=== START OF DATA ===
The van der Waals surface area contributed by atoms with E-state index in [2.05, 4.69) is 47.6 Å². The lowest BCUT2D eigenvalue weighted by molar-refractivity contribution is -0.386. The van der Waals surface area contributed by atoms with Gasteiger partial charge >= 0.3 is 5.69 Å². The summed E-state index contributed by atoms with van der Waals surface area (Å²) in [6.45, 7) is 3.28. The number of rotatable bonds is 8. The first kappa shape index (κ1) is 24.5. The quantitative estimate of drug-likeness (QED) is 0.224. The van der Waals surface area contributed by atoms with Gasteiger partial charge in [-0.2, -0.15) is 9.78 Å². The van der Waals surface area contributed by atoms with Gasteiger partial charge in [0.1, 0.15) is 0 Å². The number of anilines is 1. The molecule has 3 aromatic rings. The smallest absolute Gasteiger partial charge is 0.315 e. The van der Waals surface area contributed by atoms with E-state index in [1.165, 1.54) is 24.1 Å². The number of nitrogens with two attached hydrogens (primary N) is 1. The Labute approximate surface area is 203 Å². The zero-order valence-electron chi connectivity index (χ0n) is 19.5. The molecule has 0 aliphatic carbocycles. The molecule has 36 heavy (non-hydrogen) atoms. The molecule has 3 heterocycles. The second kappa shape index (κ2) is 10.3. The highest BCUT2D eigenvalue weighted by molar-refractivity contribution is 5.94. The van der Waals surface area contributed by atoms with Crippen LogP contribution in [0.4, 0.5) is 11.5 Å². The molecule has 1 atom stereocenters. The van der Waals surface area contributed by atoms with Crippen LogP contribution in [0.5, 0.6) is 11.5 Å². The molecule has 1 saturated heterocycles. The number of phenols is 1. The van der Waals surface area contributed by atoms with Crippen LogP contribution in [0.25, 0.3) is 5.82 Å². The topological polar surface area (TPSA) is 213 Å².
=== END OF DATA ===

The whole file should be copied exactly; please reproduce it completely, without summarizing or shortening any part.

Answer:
The van der Waals surface area contributed by atoms with E-state index in [2.05, 4.69) is 47.6 Å². The lowest BCUT2D eigenvalue weighted by molar-refractivity contribution is -0.386. The van der Waals surface area contributed by atoms with Gasteiger partial charge >= 0.3 is 5.69 Å². The summed E-state index contributed by atoms with van der Waals surface area (Å²) in [6.45, 7) is 3.28. The number of rotatable bonds is 8. The first kappa shape index (κ1) is 24.5. The quantitative estimate of drug-likeness (QED) is 0.224. The van der Waals surface area contributed by atoms with Gasteiger partial charge in [-0.2, -0.15) is 9.78 Å². The van der Waals surface area contributed by atoms with Gasteiger partial charge in [0.1, 0.15) is 0 Å². The number of anilines is 1. The molecule has 3 aromatic rings. The smallest absolute Gasteiger partial charge is 0.315 e. The van der Waals surface area contributed by atoms with E-state index in [1.165, 1.54) is 24.1 Å². The number of nitrogens with two attached hydrogens (primary N) is 1. The Labute approximate surface area is 203 Å². The zero-order valence-electron chi connectivity index (χ0n) is 19.5. The molecule has 0 aliphatic carbocycles. The molecule has 36 heavy (non-hydrogen) atoms. The molecule has 3 heterocycles. The second kappa shape index (κ2) is 10.3. The highest BCUT2D eigenvalue weighted by molar-refractivity contribution is 5.94. The van der Waals surface area contributed by atoms with Crippen LogP contribution in [0.4, 0.5) is 11.5 Å². The molecule has 1 atom stereocenters. The van der Waals surface area contributed by atoms with Crippen LogP contribution in [0.5, 0.6) is 11.5 Å². The molecule has 1 saturated heterocycles. The number of phenols is 1. The van der Waals surface area contributed by atoms with Crippen LogP contribution in [0.25, 0.3) is 5.82 Å². The topological polar surface area (TPSA) is 213 Å².